I breathe deeply. I fill my lungs with as much of it as I can, and I stop to hold it there.

The scent of my childhood.

No, not just my childhood.

But the scent of my culture, my mother’s culture, my father’s culture, a slice of island living in the middle of grits and cornbread and sweet tea.

Rice. With everything.

English mixed with Tagalog, Heinz ketchup over torta.

The aroma of vinegar and soy sauce and garlic simmering for hours.

Banana leaves lending zest, color, and the tiniest bit of tang that tickles the corner of your jaw.

Pillows of steam rising from stock pots holding chicken adobo and crispy pata, sizzling skillets of lumpia, pancit if it’s someone’s birthday.

The flavors of the Philippines mixing with American oxygen, floating down the halls of our house, shimmering against the walls, lingering in my mother’s hair, telling us, with every whiff, every bite, that we are sons and daughters of a culture rich and unique and satisfying.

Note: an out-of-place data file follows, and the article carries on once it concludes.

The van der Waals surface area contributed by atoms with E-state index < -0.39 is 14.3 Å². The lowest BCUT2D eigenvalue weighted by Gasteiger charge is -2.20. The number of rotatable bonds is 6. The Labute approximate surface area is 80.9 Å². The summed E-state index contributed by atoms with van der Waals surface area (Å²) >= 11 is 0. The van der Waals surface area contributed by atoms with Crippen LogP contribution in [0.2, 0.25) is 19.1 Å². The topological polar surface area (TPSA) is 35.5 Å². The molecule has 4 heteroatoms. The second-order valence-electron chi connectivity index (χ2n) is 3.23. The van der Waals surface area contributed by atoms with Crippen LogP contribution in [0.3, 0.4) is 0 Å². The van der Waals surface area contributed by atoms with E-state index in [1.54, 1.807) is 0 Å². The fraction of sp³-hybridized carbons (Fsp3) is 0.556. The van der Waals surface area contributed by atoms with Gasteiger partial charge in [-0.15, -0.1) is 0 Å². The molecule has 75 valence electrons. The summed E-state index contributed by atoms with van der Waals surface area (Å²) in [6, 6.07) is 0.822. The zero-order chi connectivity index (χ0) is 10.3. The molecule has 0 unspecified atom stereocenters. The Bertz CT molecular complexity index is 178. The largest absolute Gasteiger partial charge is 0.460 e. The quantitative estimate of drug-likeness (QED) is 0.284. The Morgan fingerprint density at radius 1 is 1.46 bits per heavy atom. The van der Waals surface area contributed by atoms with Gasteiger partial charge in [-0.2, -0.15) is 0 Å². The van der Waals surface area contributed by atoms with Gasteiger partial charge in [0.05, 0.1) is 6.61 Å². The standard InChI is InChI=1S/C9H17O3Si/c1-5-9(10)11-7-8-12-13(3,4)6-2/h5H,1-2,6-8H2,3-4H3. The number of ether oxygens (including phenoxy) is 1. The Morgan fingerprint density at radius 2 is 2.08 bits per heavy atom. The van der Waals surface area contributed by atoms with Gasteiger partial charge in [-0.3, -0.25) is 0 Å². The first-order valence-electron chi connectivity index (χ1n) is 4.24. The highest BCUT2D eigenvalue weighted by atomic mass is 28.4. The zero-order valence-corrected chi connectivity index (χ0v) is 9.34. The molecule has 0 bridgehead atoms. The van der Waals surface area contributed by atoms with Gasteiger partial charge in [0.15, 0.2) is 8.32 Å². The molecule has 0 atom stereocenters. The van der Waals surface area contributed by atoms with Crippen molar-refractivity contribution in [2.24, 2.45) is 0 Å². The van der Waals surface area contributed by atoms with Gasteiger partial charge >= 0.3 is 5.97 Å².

A culture transplanted from the tropical seasons of a cluster of islands swimming in the middle of the Pacific Ocean, where everyone is Auntie or Uncle, Tita or Tito, where friends are family gathering around lechon and who’s bringing the halo halo and leche flan?, a land I was born in, a land we left for American living, a land that runs through my blood and skin and memory, linking me to an entire population of tan-toned, black-haired, warm-hearted people insisting, “you eat, eat!”, a bloodline mingled with the blood of Europe in my own children, who love pizza as much as pulvoron, reminding me, over every bowl of fried rice, that we are all a part of this fragrant world.

[ Note: This piece was written as a part of The Red Dress Club memoir-writing exercise RemembeRED. This week’spromptThis week, your memoir prompt assignment is to think of a sound or a smell the reminds you of something from your past and write a post about that memory.  Don’t forget to incorporate the sound/smell of your choosing! As always, concrit welcome/begged for. ]

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